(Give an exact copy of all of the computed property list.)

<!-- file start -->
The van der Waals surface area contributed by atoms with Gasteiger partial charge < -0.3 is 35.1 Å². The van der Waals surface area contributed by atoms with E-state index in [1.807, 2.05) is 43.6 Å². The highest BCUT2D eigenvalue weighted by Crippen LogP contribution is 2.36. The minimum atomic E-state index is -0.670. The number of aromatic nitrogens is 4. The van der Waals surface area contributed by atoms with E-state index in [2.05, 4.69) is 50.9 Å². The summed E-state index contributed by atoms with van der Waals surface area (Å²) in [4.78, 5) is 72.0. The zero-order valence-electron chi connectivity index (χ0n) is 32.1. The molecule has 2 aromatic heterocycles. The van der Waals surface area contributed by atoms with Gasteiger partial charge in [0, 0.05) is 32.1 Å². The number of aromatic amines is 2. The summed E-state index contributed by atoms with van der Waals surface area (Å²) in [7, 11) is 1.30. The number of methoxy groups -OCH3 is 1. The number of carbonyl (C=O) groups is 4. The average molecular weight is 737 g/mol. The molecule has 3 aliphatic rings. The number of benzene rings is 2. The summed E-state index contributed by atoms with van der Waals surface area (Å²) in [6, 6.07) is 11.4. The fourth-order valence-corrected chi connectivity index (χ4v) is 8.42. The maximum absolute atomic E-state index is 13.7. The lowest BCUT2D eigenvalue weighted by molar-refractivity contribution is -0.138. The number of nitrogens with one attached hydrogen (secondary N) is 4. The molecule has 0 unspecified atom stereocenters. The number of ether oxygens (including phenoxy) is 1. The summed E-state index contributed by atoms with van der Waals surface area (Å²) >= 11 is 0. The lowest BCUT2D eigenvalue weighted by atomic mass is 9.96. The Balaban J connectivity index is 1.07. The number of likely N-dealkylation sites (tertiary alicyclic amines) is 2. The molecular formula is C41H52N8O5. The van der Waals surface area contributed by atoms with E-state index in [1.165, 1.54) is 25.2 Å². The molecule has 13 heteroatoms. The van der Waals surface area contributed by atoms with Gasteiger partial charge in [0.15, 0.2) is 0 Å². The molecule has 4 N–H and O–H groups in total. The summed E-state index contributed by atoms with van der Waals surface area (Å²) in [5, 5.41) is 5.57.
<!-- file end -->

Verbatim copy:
The van der Waals surface area contributed by atoms with Gasteiger partial charge < -0.3 is 35.1 Å². The van der Waals surface area contributed by atoms with E-state index in [1.807, 2.05) is 43.6 Å². The highest BCUT2D eigenvalue weighted by Crippen LogP contribution is 2.36. The minimum atomic E-state index is -0.670. The number of aromatic nitrogens is 4. The van der Waals surface area contributed by atoms with E-state index in [2.05, 4.69) is 50.9 Å². The summed E-state index contributed by atoms with van der Waals surface area (Å²) in [4.78, 5) is 72.0. The zero-order valence-electron chi connectivity index (χ0n) is 32.1. The molecule has 2 aromatic heterocycles. The van der Waals surface area contributed by atoms with Gasteiger partial charge in [0, 0.05) is 32.1 Å². The number of aromatic amines is 2. The summed E-state index contributed by atoms with van der Waals surface area (Å²) in [7, 11) is 1.30. The number of methoxy groups -OCH3 is 1. The number of carbonyl (C=O) groups is 4. The average molecular weight is 737 g/mol. The molecule has 3 aliphatic rings. The number of benzene rings is 2. The summed E-state index contributed by atoms with van der Waals surface area (Å²) in [6, 6.07) is 11.4. The fourth-order valence-corrected chi connectivity index (χ4v) is 8.42. The maximum absolute atomic E-state index is 13.7. The lowest BCUT2D eigenvalue weighted by molar-refractivity contribution is -0.138. The number of nitrogens with one attached hydrogen (secondary N) is 4. The molecule has 0 unspecified atom stereocenters. The number of ether oxygens (including phenoxy) is 1. The summed E-state index contributed by atoms with van der Waals surface area (Å²) >= 11 is 0. The lowest BCUT2D eigenvalue weighted by atomic mass is 9.96. The Balaban J connectivity index is 1.07. The number of likely N-dealkylation sites (tertiary alicyclic amines) is 2. The molecular formula is C41H52N8O5. The van der Waals surface area contributed by atoms with E-state index in [1.165, 1.54) is 25.2 Å². The molecule has 13 heteroatoms. The van der Waals surface area contributed by atoms with Gasteiger partial charge in [0.15, 0.2) is 0 Å². The molecule has 4 N–H and O–H groups in total. The summed E-state index contributed by atoms with van der Waals surface area (Å²) in [5, 5.41) is 5.57.